The Best of 2010
It is a curiosity of our times that I write this review of La Scala’s sixth and last performance of their new production of Die Walküre several weeks after audiences around the world have seen high definition video projections of earlier performances of the same production. A friend of mine residing in the Midwest has already seen it twice, but questions remain: seeing a broadcast through the eyes of video cameras is not the same as sitting in the house, with the interventions of the television director and the videographers standing between the audience and the event at La Scala. I haven’t seen a La Scala broadcast, and I have no idea of their particular style, which is hopefully more straightforward than the extremely mannered — no, gimmicky — Met broadcasts.
Best of 2010: Henry Purcell’s Dido and Aeneas, the Boston Early Music Festival Chamber Opera Production
This is the third year of BEMF’s wonderful new institution of annual chamber opera performances. These not only help us get through the alternate years, when there is no main festival in June, nor any full opera production, they set a standard for authenticity and for the imaginative recreation of centuries-old practices and aesthetics in such a way that an audience of cultivated non-experts can enjoy the performance and walk away exhilarated. This was certainly the mood in late November last year, when BEMF turned to Purcell’s Dido and Aeneas. None of the other chamber operas produced so far is particularly obscure — not John Blow’s Venus and Adonis, nor Charpentier’s Actéon, nor Handel’s Acis and Galatea. On the contrary, they are central to the history of the genre, and they are performed, although not very often. This year’s offering, Purcell’s Dido and Aeneas, is the most popular pre-Mozart opera of all. It fills the needs of conservatories, young sopranos or mezzos, as well as ageing divas, who wish to apply their wisdom to the tragic Queen of Carthage. We have reviewed a number of modest, but very successful productions in the Review over the past year or so.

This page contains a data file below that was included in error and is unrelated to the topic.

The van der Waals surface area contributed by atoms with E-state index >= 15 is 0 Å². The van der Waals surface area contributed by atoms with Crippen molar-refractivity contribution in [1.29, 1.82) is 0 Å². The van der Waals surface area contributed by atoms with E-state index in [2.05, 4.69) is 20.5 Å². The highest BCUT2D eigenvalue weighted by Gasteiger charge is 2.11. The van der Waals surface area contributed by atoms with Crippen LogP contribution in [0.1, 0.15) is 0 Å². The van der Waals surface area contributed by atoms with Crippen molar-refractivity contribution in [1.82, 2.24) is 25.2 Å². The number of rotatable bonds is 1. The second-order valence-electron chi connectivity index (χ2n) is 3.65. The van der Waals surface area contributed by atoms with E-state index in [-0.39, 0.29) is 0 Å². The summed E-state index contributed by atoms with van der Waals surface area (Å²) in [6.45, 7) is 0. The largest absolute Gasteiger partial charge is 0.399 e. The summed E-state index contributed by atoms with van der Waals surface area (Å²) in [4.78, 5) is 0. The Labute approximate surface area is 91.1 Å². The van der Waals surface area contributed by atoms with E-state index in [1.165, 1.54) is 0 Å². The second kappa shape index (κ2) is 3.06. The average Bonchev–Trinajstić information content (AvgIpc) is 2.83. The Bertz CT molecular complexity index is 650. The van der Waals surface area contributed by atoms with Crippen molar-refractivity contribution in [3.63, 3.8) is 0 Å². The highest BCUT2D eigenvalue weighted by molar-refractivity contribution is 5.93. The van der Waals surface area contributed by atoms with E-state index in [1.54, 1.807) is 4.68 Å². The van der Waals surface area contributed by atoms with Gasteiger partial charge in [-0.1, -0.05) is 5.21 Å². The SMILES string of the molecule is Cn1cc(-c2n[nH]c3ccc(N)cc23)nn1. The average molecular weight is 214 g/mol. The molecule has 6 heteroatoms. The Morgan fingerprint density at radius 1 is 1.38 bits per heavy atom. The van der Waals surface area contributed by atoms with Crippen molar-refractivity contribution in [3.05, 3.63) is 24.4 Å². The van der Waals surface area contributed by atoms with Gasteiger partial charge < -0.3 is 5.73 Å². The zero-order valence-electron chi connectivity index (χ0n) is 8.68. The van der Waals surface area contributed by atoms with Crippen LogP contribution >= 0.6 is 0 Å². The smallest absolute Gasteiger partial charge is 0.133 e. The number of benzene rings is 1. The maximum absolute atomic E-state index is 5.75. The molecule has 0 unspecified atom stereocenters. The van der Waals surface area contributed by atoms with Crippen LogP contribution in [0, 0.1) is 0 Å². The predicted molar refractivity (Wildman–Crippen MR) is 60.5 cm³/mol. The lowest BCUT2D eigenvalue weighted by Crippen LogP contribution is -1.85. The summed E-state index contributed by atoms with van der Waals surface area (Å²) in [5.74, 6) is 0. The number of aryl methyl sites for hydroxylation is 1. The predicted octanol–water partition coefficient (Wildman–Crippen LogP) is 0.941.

I Grandi Veneti da Pisanello a Tiziano da Tintoretto a Tiepolo. Chiostro del Bramante (Rome) until January 30th
The temporary closure of the Accademia Carrara in Bergamo for renovations has made it possible for Rome to host a portion of its prestigious collection in Bramante’s charming urban cloister. The exhibit spans more than two centuries of Venetian painting — from Bellini and Carpaccio to Tiepolo and the vedutisti — elegantly arranged by Giovanni Federico Villa and Giovanni Valagussa, with an ambitious catalogue.
Mélisse is now celebrating its tenth anniversary. At its location only a few hundred yards from the Santa Monica Pier, it has the feeling of a neighborhood institution, but not the honky-tonk neighborhood of Ye Olde King’s Head and similar establishments along Santa Monica Boulevard and the beach — rather Brentwood and Beverly Hills, to which it is directly linked on its corner of Wilshire Boulevard. Since its beginnings, its founder, Chef Josiah Citrin and his staff have earned it two Michelin stars. The dining rooms have also been renovated into their present elegant and extremely soothing state only a few years ago.
More in this category
- Mozart’s Idomeneo with Sir Roger Norrington and the Scottish Chamber Orchestra at the Edinburgh International Festival
- Valery Gergiev, BBC Proms 2010
- Arthur Miller’s All My Sons at the Apollo Theatre
- Beowulf, sung and recited by Benjamin Bagby at Tanglewood